Any sign of an Australian theatrical release? and was just curious as to why you call ‘Roadhouse Blues’ ‘Let it roll’ in Spanish press conference? Thanks,
Won’t be this Christmas. See my response to Brittney above.
Well, this is a very interesting question. I could go on about the answer for several hours or even days.
there is some significant movement here in terms of US distribution and the pending DVD release. The two events are linked together. The usual plan is the film opens first in theaters and this then helps raise attention for the DVD release.
I did quite a bit of abstract painting the last few years just kind of fell into it.
I ended up selling some paintings, got a website, went into galleries, attended shows, worked on murals and commissions.
That’s an inspiring speech by Henry Rollins. Thanks for sending it. I think we live in a time where it is crucial for people to stand up and say what they believe in. Even at the risk of retribution from authority.
I will say though that verbalizing what you think is an exercise that requires some discipline and thought. Otherwise, people come off as raving bullies, like Rush Humbaugh.
I can’t speak for Morrison. No one can. But, clearly he had a passionate belief in freedom of expression. It would not surprise me if he had read Voltaire’s thoughts on the subject.
I totally agree with you. Again, my comment to the guy about the theatrical release was about another script of mine, not WYS. WYS is going to be released theatrically. It won’t be a huge, media-slobbering release, but it will begin its journey on the big screen.
This is a great comment. Thanks for posting it.
You astutely observe that the whole image business is in an enormous state of flux.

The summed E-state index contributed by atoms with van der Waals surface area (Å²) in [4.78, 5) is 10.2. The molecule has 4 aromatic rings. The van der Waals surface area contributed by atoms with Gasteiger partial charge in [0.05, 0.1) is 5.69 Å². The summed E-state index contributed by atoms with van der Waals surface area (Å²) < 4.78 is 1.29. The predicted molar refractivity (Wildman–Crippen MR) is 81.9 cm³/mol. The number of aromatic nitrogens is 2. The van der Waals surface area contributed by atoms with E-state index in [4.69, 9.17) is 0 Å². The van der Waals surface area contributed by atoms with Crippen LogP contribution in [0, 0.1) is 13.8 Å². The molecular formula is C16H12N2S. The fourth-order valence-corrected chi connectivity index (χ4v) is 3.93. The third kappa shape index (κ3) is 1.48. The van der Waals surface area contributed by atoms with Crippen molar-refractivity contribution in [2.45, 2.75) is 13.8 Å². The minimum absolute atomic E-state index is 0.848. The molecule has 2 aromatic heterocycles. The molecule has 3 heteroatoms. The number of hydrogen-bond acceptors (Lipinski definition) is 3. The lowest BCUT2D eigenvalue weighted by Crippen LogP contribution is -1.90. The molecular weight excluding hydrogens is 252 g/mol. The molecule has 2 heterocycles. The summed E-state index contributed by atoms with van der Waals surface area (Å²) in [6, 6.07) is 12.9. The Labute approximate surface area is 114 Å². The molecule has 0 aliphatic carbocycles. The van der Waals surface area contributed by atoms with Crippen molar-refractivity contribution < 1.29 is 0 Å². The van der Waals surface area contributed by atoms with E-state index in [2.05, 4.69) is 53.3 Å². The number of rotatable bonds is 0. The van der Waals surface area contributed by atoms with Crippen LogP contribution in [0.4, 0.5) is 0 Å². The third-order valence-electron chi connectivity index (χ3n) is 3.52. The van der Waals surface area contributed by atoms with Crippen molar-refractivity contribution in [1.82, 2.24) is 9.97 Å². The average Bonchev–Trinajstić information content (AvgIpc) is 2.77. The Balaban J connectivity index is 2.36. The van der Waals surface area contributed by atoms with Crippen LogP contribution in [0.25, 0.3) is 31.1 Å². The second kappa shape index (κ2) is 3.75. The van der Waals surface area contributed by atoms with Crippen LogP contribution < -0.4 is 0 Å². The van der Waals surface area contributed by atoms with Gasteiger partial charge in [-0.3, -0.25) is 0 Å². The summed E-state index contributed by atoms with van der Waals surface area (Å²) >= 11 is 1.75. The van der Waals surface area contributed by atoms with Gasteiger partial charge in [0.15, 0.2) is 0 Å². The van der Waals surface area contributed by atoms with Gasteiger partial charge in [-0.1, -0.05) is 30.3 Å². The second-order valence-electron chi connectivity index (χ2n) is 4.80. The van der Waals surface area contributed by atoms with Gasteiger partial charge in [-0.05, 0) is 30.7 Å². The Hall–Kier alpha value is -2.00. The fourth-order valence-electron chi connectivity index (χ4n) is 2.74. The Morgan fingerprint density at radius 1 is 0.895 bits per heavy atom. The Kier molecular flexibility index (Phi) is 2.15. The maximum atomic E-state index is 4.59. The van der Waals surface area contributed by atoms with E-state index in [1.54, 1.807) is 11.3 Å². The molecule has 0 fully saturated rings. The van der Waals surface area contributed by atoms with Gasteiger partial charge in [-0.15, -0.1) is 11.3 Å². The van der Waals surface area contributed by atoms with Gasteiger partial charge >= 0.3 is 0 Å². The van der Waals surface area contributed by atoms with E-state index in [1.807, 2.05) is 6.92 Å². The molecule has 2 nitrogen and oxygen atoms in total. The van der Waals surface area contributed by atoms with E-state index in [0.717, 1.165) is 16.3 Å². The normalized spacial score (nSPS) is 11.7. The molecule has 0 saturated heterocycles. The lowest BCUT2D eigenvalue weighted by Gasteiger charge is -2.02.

To me, the internet has enabled more people to see films but it has also miniaturized the whole experience. It is what it is. This phenomenon of people having such personal access to films that they can watch them on their Blackberry’s is merely a reflection of where we are at as a culture.
We are poking at life with our thumbs and forefingers.
Eager to read your musings on your blog. For some reason it didn’t show up. Try linking it again.
Sits Here Puzzled. I like that.
But, again; don’t be puzzled. It’s a money business and always has been. It’s only the freaky artists that screwed it up; making people think that going to a film could be different from shoving frozen hotdogs up your nose.
The thing right now is that the money people are in power. They can say we won’t give you any money unless you agree to our terms. And their terms are ever-increasingly intended to protect their asses.
For the moment they can get away with it.
That’s why I have no patience for critics who dismiss truly original independent films. They don’t get it and they never will. They think that spirit to try something different is as common as ordering a Big Mac.
In fact, it is extremely rare and fragile. It is also, in my humble estimation, as crucial to our survival as water.
No, I don’t think WYS will be out for New Year but there is still strong interest though from US distributors. And my comment to the financier was about another script, not about WYS.
See, my problem, and yours apparently, is that I keep thinking about the kinds of films that changed my life. Films like La Strada, The Conformist and Midnight Cowboy. And I still am bewildered why there are not more of them. Why the only thing that matters right now is cash for clunkers.
I still believe that the most entertaining films are the most honest, whether it is The Wizard of Oz or Mulholland Drive. And that is my problem.
But, hey. What the hell.
You keep writing. I’ll keep trying.
Good to hear from you. This whole issue of the theatrical release is getting krasczzzier and krassczier. Just came from a meeting with a potential financier who again said “The theatrical release is now just a small part of a film’s marketing trajectory.”
Yes, you can rest assured a soundtrack is in the works. As you surmised, it will most likely be timed for the theatrical release.
It’s funny, a friend of mine, Chioke Nasoor, turned me on to the idea of an internet journal two months before Delirious was released. I was skeptical and uninformed. Now, two years later I can’t imagine doing it any other way.
Thanks for your comment. Apparently you are not aware that from now on it will cost 4 dollars to post a comment and 3 dollars to read them.